Volkswagen Golf R interior
The Volkswagen Golf R’s interior may not be as overtly sporty as some fast family cars but it’s beautifully built and comes with plenty of kit you’d expect to see in some far bigger cars
The regular Golf feels better built than more expensive cars – such as the Mercedes A-Class – and you’ll find the R is no different.
The body-hugging sports seats get you in the mood straight off the bat and you also get an R-branded sporty steering wheel. The optional Nappa leather upholstery feels lovely, but its hefty price tag means it is a luxury you pay handsomely for. If you must have leather the cheaper Vienna leather is the better option.
Look around and you’ll spot carbon-fibre effect trim pieces on the dashboard and doors that give a suitably sporty air, and the rest of the interior plastics, up front at least, are of the predominantly soft and squidgy variety you find in the rest of the range.
Volkswagen’s Active Info Display is fitted as standard to R models. It replaces conventional analogue instruments with a massive 12.3-inch digital display, which means you can switch from digital dials to a massive sat-nav map, with smaller dials. It looks brilliant and also makes it really easy to follow the satellite navigation’s instructions.
You really do need the body-hugging sports seats because you can fling the Golf R through bends far faster than you ever thought possible
Buy an R and you get the Golf’s mid-range Discovery Navigation system. Its 8-inch touch screen is simple to navigate thanks to shortcut buttons on the touchscreen that mean you can quickly switch from one function to another, although they’re tricky to feel for on the move. Apple CarPlay and Android Auto are fitted as standard, so you can mirror your smartphone navigation and media apps to the Golf’s screen. The built-in sat-nav system has detailed graphics, but entering a postcode is more time consuming than it really ought to be.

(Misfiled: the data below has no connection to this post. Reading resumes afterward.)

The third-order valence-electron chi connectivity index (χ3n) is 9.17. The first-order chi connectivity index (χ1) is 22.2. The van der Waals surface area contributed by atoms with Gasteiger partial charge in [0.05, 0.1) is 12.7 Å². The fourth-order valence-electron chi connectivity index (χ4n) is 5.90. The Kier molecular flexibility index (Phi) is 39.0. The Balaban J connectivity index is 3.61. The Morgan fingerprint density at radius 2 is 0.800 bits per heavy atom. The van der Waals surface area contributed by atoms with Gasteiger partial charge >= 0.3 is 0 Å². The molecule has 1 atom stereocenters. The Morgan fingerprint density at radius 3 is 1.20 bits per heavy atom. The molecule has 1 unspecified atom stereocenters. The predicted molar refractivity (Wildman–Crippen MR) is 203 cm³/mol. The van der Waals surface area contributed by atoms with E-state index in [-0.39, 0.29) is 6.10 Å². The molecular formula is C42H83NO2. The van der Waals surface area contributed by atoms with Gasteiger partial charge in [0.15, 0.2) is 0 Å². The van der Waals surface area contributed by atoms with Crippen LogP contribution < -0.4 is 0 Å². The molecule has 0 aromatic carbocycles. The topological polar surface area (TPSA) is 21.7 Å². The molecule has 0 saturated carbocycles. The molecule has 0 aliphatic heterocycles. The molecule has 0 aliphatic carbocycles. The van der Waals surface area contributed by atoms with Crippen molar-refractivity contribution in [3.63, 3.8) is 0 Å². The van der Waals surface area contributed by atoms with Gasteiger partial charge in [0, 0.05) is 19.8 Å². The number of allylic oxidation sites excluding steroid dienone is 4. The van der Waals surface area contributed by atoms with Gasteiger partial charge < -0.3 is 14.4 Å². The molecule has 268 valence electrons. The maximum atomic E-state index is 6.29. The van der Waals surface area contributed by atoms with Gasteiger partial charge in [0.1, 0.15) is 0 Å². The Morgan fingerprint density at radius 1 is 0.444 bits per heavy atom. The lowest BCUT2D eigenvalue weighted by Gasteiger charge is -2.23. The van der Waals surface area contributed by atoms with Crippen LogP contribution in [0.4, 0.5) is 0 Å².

The system includes a three-year subscription to VW’s Car Net for real-time updates on traffic, parking spaces, fuel prices and news.
It’s best not to bother upgrading to the expensive Discovery Navigation Pro system. It has a smarter 9.2-inch screen with a glassy finish and even-more-detailed graphics, but you lose the conventional volume knob in favour of tricky-to-use touch-sensitive buttons that you can’t feel for as you drive along. Voice recognition and gesture controls are also fitted but they’re a little inconsistent and if you stream your videos and music, you can probably survive without the DVD player and 64GB hard drive for your music collection.
The standard stereo’s eight speakers muster 80W combined, but can’t offer the depth of sound you’ll want if you’re a big music fan. If that’s you, then it’s worth upgrading to the 400W Dynaudio Excite, which has weight and clarity that the basic unit just can’t match.